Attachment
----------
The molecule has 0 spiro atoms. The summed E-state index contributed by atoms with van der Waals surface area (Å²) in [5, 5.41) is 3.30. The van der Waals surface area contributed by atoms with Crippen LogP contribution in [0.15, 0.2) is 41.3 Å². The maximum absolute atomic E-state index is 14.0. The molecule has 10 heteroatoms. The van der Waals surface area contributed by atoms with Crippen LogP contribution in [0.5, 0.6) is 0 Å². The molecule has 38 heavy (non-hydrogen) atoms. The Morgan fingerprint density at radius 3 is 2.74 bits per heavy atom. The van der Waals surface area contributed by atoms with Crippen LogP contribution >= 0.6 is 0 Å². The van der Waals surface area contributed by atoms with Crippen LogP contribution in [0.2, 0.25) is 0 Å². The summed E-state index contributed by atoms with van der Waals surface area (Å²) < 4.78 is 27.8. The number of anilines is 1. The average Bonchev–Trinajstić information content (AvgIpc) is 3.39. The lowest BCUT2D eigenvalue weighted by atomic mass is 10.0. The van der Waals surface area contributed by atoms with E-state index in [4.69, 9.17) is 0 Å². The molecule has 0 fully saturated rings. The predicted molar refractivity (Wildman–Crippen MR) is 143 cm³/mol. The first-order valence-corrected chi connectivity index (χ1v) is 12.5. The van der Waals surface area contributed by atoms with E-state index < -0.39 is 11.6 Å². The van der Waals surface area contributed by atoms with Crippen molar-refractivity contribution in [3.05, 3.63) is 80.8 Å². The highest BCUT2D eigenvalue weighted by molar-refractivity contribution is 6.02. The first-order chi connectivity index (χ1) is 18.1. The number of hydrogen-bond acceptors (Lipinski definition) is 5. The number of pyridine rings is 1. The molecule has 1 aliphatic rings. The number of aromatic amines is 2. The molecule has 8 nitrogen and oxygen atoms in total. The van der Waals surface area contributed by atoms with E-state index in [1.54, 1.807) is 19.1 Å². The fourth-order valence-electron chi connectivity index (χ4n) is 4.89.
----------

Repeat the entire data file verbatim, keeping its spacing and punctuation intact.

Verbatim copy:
The molecule has 0 spiro atoms. The summed E-state index contributed by atoms with van der Waals surface area (Å²) in [5, 5.41) is 3.30. The van der Waals surface area contributed by atoms with Crippen LogP contribution in [0.15, 0.2) is 41.3 Å². The maximum absolute atomic E-state index is 14.0. The molecule has 10 heteroatoms. The van der Waals surface area contributed by atoms with Crippen LogP contribution in [0.5, 0.6) is 0 Å². The molecule has 38 heavy (non-hydrogen) atoms. The Morgan fingerprint density at radius 3 is 2.74 bits per heavy atom. The van der Waals surface area contributed by atoms with Crippen LogP contribution >= 0.6 is 0 Å². The van der Waals surface area contributed by atoms with Crippen LogP contribution in [0.2, 0.25) is 0 Å². The summed E-state index contributed by atoms with van der Waals surface area (Å²) < 4.78 is 27.8. The number of anilines is 1. The average Bonchev–Trinajstić information content (AvgIpc) is 3.39. The lowest BCUT2D eigenvalue weighted by atomic mass is 10.0. The van der Waals surface area contributed by atoms with E-state index in [4.69, 9.17) is 0 Å². The molecule has 0 fully saturated rings. The predicted molar refractivity (Wildman–Crippen MR) is 143 cm³/mol. The first-order valence-corrected chi connectivity index (χ1v) is 12.5. The van der Waals surface area contributed by atoms with E-state index < -0.39 is 11.6 Å². The van der Waals surface area contributed by atoms with Crippen molar-refractivity contribution in [3.05, 3.63) is 80.8 Å². The highest BCUT2D eigenvalue weighted by molar-refractivity contribution is 6.02. The first-order chi connectivity index (χ1) is 18.1. The number of hydrogen-bond acceptors (Lipinski definition) is 5. The number of pyridine rings is 1. The molecule has 1 aliphatic rings. The number of aromatic amines is 2. The molecule has 8 nitrogen and oxygen atoms in total. The van der Waals surface area contributed by atoms with E-state index in [1.54, 1.807) is 19.1 Å². The fourth-order valence-electron chi connectivity index (χ4n) is 4.89.